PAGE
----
About Compassion Fatigue 

Essential Professional Development for Workers and Carers in Disability Services

A crucial element of training in caring for others has long been omitted from our practices of caring. With increasing interest in mental health, statistics are now available to support the need for Compassion Fatigue training for health workers and carers.

Of the 2,500 suicides in Australia annually[1], figures on the professions of those lost are alarming. Of the top 6 professions, 4 are in the fields of caring. This is not a coincidence!

Along with this statistic is another of concern, the most abandoned professions in career change are in the caring professions[2], with women citing the “pressures of work” as the main reason.

The Australian Counselling Association, and in particular the West Australian Branch urges the West Australian Government through the Health Department, to recognise the need for training in this field. We have a program in progress that addresses specifically workers and carers of those with disabilities.

This program includes:

  • The definitions and understanding of Compassion, Compassion Satisfaction, Compassion Fatigue, burn out and Secondary Trauma Stresses.

  • Elements of Compassion Fatigue

  • Identifying Symptoms of Compassion fatigue

  • Strategies Preventing Compassion Fatigue for individuals and in the workplace

  • Treatment and coping strategies for those suffering from Compassion Fatigue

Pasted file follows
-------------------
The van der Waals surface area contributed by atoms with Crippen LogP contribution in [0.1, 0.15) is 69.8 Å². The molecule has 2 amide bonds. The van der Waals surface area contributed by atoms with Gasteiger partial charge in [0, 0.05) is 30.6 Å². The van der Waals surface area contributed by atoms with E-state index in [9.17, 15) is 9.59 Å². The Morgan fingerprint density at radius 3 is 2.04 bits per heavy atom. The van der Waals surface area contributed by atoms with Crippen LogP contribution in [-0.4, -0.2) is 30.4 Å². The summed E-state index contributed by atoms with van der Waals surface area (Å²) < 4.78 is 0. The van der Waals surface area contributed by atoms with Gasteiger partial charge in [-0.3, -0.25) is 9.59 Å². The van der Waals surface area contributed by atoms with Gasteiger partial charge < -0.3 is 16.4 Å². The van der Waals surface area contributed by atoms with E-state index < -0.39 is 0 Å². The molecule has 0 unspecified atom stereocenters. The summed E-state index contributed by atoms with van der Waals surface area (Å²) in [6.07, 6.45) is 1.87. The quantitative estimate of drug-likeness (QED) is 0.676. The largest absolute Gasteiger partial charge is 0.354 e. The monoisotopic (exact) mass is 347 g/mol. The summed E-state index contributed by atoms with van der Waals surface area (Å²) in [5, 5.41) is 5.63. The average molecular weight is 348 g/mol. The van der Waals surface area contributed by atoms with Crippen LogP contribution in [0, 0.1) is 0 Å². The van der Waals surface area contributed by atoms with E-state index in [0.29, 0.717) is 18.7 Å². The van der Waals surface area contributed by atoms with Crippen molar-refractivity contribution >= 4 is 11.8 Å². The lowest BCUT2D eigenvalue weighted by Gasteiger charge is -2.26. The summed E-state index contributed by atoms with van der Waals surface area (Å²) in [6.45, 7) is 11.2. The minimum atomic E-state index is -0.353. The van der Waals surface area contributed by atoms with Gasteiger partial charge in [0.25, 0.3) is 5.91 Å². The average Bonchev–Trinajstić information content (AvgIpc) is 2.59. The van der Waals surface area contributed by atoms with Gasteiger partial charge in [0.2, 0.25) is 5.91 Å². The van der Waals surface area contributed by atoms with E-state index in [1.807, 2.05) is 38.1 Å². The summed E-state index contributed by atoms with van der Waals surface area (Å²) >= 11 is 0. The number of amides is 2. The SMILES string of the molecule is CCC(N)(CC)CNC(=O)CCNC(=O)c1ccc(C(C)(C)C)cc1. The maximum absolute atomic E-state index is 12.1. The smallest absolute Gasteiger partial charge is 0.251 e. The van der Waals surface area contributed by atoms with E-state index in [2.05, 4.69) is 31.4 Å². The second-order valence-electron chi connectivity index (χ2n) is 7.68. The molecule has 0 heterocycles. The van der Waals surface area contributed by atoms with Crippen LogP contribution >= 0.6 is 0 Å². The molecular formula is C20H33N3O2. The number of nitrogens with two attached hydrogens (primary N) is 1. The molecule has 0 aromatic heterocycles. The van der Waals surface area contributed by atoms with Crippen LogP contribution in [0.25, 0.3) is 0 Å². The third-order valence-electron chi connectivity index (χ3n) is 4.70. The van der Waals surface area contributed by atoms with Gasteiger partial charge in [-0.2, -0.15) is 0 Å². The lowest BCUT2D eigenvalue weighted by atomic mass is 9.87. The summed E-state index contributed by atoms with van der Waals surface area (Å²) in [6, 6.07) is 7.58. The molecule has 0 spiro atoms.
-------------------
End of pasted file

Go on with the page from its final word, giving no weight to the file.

This will be a low cost, one day workshop to educate workers and carers on caring for themselves to be better able to care for others.

Our work in this field has shown that most caring, professional people are unaware of the symptoms of compassion fatigue but when aware, most recognise some symptoms in themselves. This has also been true of counsellors and we as an association feel obligated to educate our members. Many veterinarian clinics are also on board with this mental health education.

Better mental health for carers and disability workers means better care for those with disabilities.

“The expectation that we can be immersed in suffering and loss daily and not be touched by it is as unrealistic as expecting to be able to walk through water without getting wet.” (Rachel Remem, 1996)

“The very act of being compassionate and empathic extracts a cost under most circumstances. In our effort to view the world from the perspective of the suffering, we suffer.” (Charles Figley)


[1] https://www.lifeline.org.au/ArticleDocuments/250/FrequentCallersOnline.pdf.aspx

[2] August 2015 issue of Labour Force, Australia,

Skype/Phone Counselling

We offer counselling via Skype and phone where circumstances prevent attendance at our office.

These circumstances include:

  • Distance, we counsel anywhere in the world that has the hardware to enable this.

  • FIFO workers who wish to continue counselling when they are away from home

  • People with disabilities that prevent them from attending our office

  • People who are ill

  • Those who are unable to gain transport to our office


Skype counselling and phone counselling work very similarly to face to face sessions lasting an hour. They are also charged at the same rate.